El Al Grounded by General Strike

– El Al, Israel’s national air line, was paralyzed by a general strike today and may be wound up as a company in its present form. The carrier’s board of directors, headed by chairman Avraham Shavit, was discussing that possibility at a marathon meeting that is expected to last late into the night. Management personnel, meanwhile, were busy arranging the transfer of passengers to other air lines.

All El Al flights out of Israel were cancelled. (An El Al spokesman in New York told the Jewish Telegraphic Agency that today’s flight out of JFK Airport was cancelled and service suspended until further notice. The same applied in Miami and Montreal, the only other North American cities served by the Israeli air line.)

The general strike of all El Al employes was called after Shavit refused to rescind the dismissal notices sent to six members of the maintenance workers committee. They were fired for conducting a four-hour work stoppage Tuesday. The strike could have far-reaching national repercussions inasmuch as 13 major trade unions have threatened a sympathy walk-out if Shavit does not reinstate the maintenance men. Such an action would paralyze the entire economy.

A decision by the El Al Board to shut down the airline is expected to be supported by the Cabinet. The government-owned carrier has been losing heavily in recent years, due in large measure to labor strife but also because of the steeply rising cost of fuel and the world-wide recession. Airline officials expect the government would reorganize El Al on a tighter basis and eliminate the multiplicity of workers committees which have been responsible for numerous strikes and job actions in the past.

El Al came close to dissolution about a year ago because of its huge deficits. Shavit, a tough-talking businessman who heads the Israel Manufacturers Association, was put in charge to rescue the carrier by means of drastic cost-cutting. One of his first acts was to get a no-strike pledge from El Al employes who feared the airline might go under.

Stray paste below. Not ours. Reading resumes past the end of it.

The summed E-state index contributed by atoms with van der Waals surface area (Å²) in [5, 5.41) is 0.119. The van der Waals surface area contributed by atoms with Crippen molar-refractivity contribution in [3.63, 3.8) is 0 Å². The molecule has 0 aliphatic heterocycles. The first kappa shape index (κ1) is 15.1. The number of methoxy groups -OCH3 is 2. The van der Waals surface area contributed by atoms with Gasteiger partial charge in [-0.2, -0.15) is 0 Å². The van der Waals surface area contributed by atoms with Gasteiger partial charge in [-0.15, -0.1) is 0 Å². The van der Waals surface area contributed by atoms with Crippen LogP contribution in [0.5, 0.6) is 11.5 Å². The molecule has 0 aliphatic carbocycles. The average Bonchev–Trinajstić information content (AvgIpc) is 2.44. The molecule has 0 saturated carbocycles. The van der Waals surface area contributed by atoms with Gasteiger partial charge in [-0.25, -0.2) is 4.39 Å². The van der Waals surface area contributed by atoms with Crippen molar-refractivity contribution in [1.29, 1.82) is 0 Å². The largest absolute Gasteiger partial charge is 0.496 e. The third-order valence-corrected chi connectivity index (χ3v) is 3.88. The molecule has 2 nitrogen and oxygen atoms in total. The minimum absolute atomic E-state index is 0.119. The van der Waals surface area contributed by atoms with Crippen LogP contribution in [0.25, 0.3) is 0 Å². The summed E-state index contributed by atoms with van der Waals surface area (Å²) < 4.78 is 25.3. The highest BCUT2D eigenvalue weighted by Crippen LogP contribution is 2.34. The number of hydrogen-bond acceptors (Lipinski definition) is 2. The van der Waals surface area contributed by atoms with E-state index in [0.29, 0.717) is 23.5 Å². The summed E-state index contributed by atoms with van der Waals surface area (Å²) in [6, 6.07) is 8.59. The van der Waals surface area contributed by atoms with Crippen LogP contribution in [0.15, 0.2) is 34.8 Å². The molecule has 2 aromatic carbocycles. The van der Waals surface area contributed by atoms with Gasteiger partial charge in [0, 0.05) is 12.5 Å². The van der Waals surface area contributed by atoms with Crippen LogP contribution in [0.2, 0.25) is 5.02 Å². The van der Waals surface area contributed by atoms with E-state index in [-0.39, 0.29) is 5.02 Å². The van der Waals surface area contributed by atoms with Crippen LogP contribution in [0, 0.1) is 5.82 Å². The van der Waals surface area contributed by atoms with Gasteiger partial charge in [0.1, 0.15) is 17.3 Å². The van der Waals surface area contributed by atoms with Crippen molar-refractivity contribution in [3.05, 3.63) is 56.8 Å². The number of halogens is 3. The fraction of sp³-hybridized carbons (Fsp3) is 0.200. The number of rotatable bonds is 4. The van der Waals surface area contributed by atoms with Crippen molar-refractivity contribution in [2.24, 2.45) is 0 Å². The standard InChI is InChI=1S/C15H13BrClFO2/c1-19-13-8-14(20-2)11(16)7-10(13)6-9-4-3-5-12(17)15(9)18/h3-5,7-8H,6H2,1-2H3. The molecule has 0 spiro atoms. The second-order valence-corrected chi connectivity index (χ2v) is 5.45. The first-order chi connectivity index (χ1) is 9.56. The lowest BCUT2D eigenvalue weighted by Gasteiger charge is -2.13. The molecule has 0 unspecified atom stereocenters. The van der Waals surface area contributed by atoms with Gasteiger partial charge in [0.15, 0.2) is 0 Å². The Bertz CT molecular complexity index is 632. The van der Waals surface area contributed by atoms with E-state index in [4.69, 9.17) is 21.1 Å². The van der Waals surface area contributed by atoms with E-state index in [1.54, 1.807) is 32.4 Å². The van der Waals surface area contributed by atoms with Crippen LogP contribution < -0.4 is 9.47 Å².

Union representatives said today that the prospect of El Al closing down worried them but they were prepared to "strike to the end" because management could not be allowed to fire workers arbitrarily. They said Shavit’s abrupt dismissal of the maintenance workers was unprecedented in the context of labor relations in Israel.

Union lawyers said his action might be illegal because it punished six employes for a work stoppage in which many participated. They also pointed out that under existing contracts, employes involved in a strike can be dismissed only after prior consultation with Histadrut which was not done in this case.

Other strikes broke out today, unrelated to El Al. Broadcasting Authority employes suspended the hourlong radio news program although hourly news bulletins were not affected. Laboratory assistants failed to report for work in government-run medical institutions. Employes of the Israel Electric Corp. threatened to strike next week if their salary demands are not met.

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